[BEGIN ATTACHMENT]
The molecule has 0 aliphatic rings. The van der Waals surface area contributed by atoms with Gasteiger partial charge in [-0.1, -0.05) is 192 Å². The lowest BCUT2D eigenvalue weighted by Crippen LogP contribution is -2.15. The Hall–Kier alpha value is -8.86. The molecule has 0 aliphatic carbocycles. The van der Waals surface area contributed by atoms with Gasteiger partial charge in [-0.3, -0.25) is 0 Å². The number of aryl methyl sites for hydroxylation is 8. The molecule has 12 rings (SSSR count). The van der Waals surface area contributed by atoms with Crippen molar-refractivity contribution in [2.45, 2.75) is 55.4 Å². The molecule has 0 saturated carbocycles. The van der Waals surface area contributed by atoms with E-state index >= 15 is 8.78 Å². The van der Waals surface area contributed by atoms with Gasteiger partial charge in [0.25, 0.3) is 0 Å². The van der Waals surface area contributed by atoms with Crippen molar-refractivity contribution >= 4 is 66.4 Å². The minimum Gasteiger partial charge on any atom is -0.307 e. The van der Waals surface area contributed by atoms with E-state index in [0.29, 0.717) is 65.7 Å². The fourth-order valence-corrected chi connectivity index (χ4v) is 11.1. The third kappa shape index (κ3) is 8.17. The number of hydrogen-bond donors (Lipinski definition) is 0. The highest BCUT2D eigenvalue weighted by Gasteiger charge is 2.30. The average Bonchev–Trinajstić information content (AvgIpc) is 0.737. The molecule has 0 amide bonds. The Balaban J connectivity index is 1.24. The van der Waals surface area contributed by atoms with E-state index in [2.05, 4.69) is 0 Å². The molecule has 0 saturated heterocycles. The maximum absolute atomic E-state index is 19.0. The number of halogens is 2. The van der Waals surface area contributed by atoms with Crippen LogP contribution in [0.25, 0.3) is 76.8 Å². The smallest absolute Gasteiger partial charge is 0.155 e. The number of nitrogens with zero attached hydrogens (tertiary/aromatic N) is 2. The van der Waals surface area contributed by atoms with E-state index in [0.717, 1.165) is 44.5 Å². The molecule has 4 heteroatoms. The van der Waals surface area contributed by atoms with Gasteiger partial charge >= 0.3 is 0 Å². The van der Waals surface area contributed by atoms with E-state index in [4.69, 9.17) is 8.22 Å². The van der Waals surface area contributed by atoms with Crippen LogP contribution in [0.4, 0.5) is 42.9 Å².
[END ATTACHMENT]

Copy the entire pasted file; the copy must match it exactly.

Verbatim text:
The molecule has 0 aliphatic rings. The van der Waals surface area contributed by atoms with Gasteiger partial charge in [-0.1, -0.05) is 192 Å². The lowest BCUT2D eigenvalue weighted by Crippen LogP contribution is -2.15. The Hall–Kier alpha value is -8.86. The molecule has 0 aliphatic carbocycles. The van der Waals surface area contributed by atoms with Gasteiger partial charge in [-0.3, -0.25) is 0 Å². The number of aryl methyl sites for hydroxylation is 8. The molecule has 12 rings (SSSR count). The van der Waals surface area contributed by atoms with Crippen molar-refractivity contribution in [2.45, 2.75) is 55.4 Å². The molecule has 0 saturated carbocycles. The van der Waals surface area contributed by atoms with E-state index >= 15 is 8.78 Å². The van der Waals surface area contributed by atoms with Gasteiger partial charge in [0.25, 0.3) is 0 Å². The van der Waals surface area contributed by atoms with Crippen molar-refractivity contribution >= 4 is 66.4 Å². The minimum Gasteiger partial charge on any atom is -0.307 e. The van der Waals surface area contributed by atoms with E-state index in [0.29, 0.717) is 65.7 Å². The fourth-order valence-corrected chi connectivity index (χ4v) is 11.1. The third kappa shape index (κ3) is 8.17. The number of hydrogen-bond donors (Lipinski definition) is 0. The highest BCUT2D eigenvalue weighted by Gasteiger charge is 2.30. The average Bonchev–Trinajstić information content (AvgIpc) is 0.737. The molecule has 0 amide bonds. The Balaban J connectivity index is 1.24. The van der Waals surface area contributed by atoms with E-state index in [2.05, 4.69) is 0 Å². The molecule has 0 saturated heterocycles. The maximum absolute atomic E-state index is 19.0. The number of halogens is 2. The van der Waals surface area contributed by atoms with Crippen LogP contribution in [0.25, 0.3) is 76.8 Å². The smallest absolute Gasteiger partial charge is 0.155 e. The number of nitrogens with zero attached hydrogens (tertiary/aromatic N) is 2. The van der Waals surface area contributed by atoms with E-state index in [0.717, 1.165) is 44.5 Å². The molecule has 4 heteroatoms. The van der Waals surface area contributed by atoms with Gasteiger partial charge >= 0.3 is 0 Å². The van der Waals surface area contributed by atoms with E-state index in [4.69, 9.17) is 8.22 Å². The van der Waals surface area contributed by atoms with Crippen LogP contribution in [0.4, 0.5) is 42.9 Å².